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EXPLAINED: These are Germany's current Covid hotspots

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EXPLAINED: These are Germany's current Covid hotspots
Pedestrians in hotspot Leverkusen on Monday. Photo: dpa | Oliver Berg

The fourth wave of the coronavirus pandemic is starting to gain steam in Germany. Which districts of the country are worst affected?


The latest figures published by the Robert Koch Institute (RKI) this Wednesday show the highest levels of coronavirus infection since late May, with 11,500 new positive cases recorded in one day.

At the same time the government’s new measure for assessing the severity of the pandemic - hospitalisations per 100,000 people - has risen from 1.19 a week ago to 1.47 today. At the height of the crisis last winter that figure was estimated to be around 12.

The rise in cases in this fourth wave of the virus is not spread evenly over the country, though. These are the areas that are the current hotspots.


North-Rhine Westphalia

The country’s most populous state is the current focal point of the fourth wave, with the city of Leverkusen having a 7-day incidence of 228, making it the place with the most severe outbreak in the country.

Several other cities in the western state are also at the top of the chart published by the RKI that breaks down the country into its roughly 300 districts.

Wuppertal and Solingen both have 7-day incidences over 180, while Mönchengladbach, Dortmund and Hagen have incidences above 150.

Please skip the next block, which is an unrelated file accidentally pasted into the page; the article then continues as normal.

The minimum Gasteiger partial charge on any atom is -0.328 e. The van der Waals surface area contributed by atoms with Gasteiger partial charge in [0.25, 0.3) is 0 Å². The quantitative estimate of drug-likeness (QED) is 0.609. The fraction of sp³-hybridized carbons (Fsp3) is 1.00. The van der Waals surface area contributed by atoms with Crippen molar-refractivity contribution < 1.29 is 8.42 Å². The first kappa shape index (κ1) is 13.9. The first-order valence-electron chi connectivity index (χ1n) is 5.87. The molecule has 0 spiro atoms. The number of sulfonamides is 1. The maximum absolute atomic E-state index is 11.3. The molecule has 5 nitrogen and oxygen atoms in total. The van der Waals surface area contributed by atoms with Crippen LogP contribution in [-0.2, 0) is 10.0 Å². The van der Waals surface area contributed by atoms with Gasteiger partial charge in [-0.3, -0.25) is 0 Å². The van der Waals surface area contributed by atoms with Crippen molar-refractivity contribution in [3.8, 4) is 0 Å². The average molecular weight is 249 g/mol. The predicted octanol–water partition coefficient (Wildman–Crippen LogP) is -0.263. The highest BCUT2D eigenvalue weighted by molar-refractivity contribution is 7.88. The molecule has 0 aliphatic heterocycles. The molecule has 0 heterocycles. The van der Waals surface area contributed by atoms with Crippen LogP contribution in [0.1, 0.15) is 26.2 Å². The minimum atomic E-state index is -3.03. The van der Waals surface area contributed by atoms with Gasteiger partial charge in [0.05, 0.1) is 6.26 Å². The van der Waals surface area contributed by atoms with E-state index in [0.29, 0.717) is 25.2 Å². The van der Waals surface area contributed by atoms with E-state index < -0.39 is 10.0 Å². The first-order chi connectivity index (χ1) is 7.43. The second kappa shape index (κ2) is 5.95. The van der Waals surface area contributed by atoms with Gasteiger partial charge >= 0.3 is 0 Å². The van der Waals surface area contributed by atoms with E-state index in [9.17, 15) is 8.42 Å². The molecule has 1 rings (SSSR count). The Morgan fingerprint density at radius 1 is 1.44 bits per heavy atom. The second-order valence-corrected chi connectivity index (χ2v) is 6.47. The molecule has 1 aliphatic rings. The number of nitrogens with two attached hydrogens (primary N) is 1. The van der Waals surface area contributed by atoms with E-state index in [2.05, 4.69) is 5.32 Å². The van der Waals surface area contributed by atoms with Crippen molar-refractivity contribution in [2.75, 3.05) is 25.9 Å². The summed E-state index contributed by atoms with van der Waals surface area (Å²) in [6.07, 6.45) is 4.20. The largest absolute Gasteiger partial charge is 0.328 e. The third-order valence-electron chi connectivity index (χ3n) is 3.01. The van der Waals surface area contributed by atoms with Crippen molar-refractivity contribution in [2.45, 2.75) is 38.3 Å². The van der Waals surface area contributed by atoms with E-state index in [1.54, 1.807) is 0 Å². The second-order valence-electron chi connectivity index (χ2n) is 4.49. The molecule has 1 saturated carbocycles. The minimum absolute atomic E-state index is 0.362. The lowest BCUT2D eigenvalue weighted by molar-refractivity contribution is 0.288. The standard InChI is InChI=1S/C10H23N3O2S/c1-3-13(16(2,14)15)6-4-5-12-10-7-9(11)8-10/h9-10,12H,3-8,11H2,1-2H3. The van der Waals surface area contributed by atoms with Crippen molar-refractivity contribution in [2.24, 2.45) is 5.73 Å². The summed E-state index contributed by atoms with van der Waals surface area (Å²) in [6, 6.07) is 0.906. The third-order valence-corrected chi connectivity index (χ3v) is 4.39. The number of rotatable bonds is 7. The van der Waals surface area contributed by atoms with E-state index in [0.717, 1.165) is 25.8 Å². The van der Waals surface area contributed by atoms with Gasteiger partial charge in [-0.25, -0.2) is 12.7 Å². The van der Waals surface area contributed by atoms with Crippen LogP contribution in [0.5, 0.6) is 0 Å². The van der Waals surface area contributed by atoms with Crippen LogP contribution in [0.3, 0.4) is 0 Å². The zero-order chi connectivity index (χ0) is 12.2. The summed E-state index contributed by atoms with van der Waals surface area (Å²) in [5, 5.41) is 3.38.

Cologne and Düsseldorf, the state’s two major cities, have incidences of over 140.

The steep rise in cases in the west of the country is already being seen in higher intensive care occupancy.

In Leverkusen, eight beds on the city’s intensive care wards are currently taken up by Covid patients - that’s 15 percent of the city’s total ICU capacity.


In the metropole of Cologne, 29 beds on the intensive care ward are now occupied by Covid patients.

The south west

The small state of Saarland on the French border has the next highest level of infection after NRW, with a current 7-day incidence of 71 cases per 100,000 people.

Currently though the level of hospitalisation in the rural state remains relatively low, with just 10 of the 166 ICU beds in state capital Saarbrücken occupied by Covid patients.

Die Welt newspaper's Covid watcher, Olaf Gersemann, points out that the incidence has been rising in the south west as a whole, with Baden-Württemberg, Hesse, and Rhineland-Palatinate all now recording 7-day incidences above 50.


Over 6,500 new cases of Covid have been reported in Germany’s large southeastern state over the past week.

The city of Rosenheim has the second worst outbreak in the country, with a current 7-day incidence of 197 cases per 100,000 people. Currently 20 percent of its ICU beds are taken up by Covid patients.

State capital Munich has a 7-day incidence of 60, which roughly equates to the national average.

The city states

The major city states of Hamburg and Berlin both saw a rapid increase in cases in the first half of August. The good news is that case numbers in both cities have now started to fall.

Hamburg has a current 7-day incidence of 68 while Berlin stands at 67. 

READ MORE: 3G to 2G - Hamburg venues can allow entry for Covid-vaccinated and recovered people only

Where are cases low?

The east of the country, which was so badly hit by the pandemic over the winter, currently has very low levels of infection.

Saxony, which has recorded the highest number of deaths in relation to its population, currently has a 7-day incidence of just 16. Similarly neighbouring Thuringia has an incidence of 14.

And the two northern states of Mecklenburg-Western Pomerania and Schleswig-Holstein, both of which have avoided the worst of the pandemic, continue to record relatively low levels of infection.

SEE ALSO: Can visitors to Germany still get free Covid tests under new rules?


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